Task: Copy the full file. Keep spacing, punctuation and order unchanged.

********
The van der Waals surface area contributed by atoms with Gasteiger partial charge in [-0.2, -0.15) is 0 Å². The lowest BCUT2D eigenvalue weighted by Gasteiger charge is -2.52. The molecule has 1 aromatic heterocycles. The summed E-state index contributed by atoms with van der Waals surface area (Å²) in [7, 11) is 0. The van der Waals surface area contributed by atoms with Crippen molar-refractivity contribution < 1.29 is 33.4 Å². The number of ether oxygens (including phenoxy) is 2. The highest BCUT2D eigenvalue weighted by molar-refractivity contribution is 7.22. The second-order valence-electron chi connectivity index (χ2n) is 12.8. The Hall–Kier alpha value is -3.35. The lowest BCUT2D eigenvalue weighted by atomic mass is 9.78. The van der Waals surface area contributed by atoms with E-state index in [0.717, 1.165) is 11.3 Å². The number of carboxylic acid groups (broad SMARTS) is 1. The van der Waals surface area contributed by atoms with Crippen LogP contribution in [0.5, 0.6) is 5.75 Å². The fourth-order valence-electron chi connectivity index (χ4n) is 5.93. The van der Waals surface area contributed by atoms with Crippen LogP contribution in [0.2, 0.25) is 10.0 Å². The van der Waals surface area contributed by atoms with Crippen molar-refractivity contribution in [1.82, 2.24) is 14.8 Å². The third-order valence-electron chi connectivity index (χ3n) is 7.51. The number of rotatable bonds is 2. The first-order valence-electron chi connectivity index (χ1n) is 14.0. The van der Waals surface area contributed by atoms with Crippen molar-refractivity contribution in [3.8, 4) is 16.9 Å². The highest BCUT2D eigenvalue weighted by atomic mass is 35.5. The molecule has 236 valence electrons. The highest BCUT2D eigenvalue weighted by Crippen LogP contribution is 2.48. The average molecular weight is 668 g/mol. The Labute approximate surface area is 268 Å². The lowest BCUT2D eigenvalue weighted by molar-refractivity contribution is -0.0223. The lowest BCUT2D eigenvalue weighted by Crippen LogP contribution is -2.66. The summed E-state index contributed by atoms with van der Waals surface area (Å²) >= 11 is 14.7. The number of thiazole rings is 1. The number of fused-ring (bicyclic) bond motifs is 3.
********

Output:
The van der Waals surface area contributed by atoms with Gasteiger partial charge in [-0.2, -0.15) is 0 Å². The lowest BCUT2D eigenvalue weighted by Gasteiger charge is -2.52. The molecule has 1 aromatic heterocycles. The summed E-state index contributed by atoms with van der Waals surface area (Å²) in [7, 11) is 0. The van der Waals surface area contributed by atoms with Crippen molar-refractivity contribution < 1.29 is 33.4 Å². The number of ether oxygens (including phenoxy) is 2. The highest BCUT2D eigenvalue weighted by molar-refractivity contribution is 7.22. The second-order valence-electron chi connectivity index (χ2n) is 12.8. The Hall–Kier alpha value is -3.35. The lowest BCUT2D eigenvalue weighted by atomic mass is 9.78. The van der Waals surface area contributed by atoms with E-state index in [0.717, 1.165) is 11.3 Å². The number of carboxylic acid groups (broad SMARTS) is 1. The van der Waals surface area contributed by atoms with Crippen LogP contribution in [0.5, 0.6) is 5.75 Å². The fourth-order valence-electron chi connectivity index (χ4n) is 5.93. The van der Waals surface area contributed by atoms with Crippen LogP contribution in [0.2, 0.25) is 10.0 Å². The van der Waals surface area contributed by atoms with Crippen molar-refractivity contribution in [1.82, 2.24) is 14.8 Å². The third-order valence-electron chi connectivity index (χ3n) is 7.51. The number of rotatable bonds is 2. The first-order valence-electron chi connectivity index (χ1n) is 14.0. The van der Waals surface area contributed by atoms with Crippen molar-refractivity contribution in [3.8, 4) is 16.9 Å². The highest BCUT2D eigenvalue weighted by atomic mass is 35.5. The molecule has 236 valence electrons. The highest BCUT2D eigenvalue weighted by Crippen LogP contribution is 2.48. The average molecular weight is 668 g/mol. The Labute approximate surface area is 268 Å². The lowest BCUT2D eigenvalue weighted by molar-refractivity contribution is -0.0223. The lowest BCUT2D eigenvalue weighted by Crippen LogP contribution is -2.66. The summed E-state index contributed by atoms with van der Waals surface area (Å²) >= 11 is 14.7. The number of thiazole rings is 1. The number of fused-ring (bicyclic) bond motifs is 3.